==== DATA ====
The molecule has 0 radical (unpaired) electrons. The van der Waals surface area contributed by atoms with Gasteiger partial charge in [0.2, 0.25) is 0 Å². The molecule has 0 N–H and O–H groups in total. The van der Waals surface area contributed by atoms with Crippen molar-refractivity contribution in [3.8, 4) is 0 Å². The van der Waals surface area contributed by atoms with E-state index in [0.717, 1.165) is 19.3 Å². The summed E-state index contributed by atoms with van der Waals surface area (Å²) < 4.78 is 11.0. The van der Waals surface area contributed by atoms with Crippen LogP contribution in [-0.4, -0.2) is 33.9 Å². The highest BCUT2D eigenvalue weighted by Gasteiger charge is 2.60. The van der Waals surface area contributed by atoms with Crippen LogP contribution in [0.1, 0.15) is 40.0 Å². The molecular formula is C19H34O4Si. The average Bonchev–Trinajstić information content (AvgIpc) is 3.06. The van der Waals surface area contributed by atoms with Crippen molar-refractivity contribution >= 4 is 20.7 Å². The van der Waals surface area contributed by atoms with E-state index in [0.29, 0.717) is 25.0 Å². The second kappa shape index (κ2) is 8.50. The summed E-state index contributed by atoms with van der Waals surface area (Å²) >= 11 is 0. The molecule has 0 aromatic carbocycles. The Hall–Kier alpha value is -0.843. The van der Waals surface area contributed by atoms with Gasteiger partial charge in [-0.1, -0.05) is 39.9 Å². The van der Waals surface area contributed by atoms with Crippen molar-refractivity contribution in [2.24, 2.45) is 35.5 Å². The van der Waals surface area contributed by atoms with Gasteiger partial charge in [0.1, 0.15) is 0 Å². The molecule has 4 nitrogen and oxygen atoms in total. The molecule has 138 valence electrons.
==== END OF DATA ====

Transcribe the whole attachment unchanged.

The molecule has 0 radical (unpaired) electrons. The van der Waals surface area contributed by atoms with Gasteiger partial charge in [0.2, 0.25) is 0 Å². The molecule has 0 N–H and O–H groups in total. The van der Waals surface area contributed by atoms with Crippen molar-refractivity contribution in [3.8, 4) is 0 Å². The van der Waals surface area contributed by atoms with E-state index in [0.717, 1.165) is 19.3 Å². The summed E-state index contributed by atoms with van der Waals surface area (Å²) < 4.78 is 11.0. The van der Waals surface area contributed by atoms with Crippen LogP contribution in [-0.4, -0.2) is 33.9 Å². The highest BCUT2D eigenvalue weighted by Gasteiger charge is 2.60. The van der Waals surface area contributed by atoms with Crippen LogP contribution in [0.1, 0.15) is 40.0 Å². The molecular formula is C19H34O4Si. The average Bonchev–Trinajstić information content (AvgIpc) is 3.06. The van der Waals surface area contributed by atoms with Crippen molar-refractivity contribution >= 4 is 20.7 Å². The van der Waals surface area contributed by atoms with E-state index in [0.29, 0.717) is 25.0 Å². The second kappa shape index (κ2) is 8.50. The summed E-state index contributed by atoms with van der Waals surface area (Å²) >= 11 is 0. The molecule has 0 aromatic carbocycles. The Hall–Kier alpha value is -0.843. The van der Waals surface area contributed by atoms with Gasteiger partial charge in [-0.1, -0.05) is 39.9 Å². The van der Waals surface area contributed by atoms with Crippen molar-refractivity contribution in [2.24, 2.45) is 35.5 Å². The van der Waals surface area contributed by atoms with Gasteiger partial charge in [0.1, 0.15) is 0 Å². The molecule has 4 nitrogen and oxygen atoms in total. The molecule has 138 valence electrons.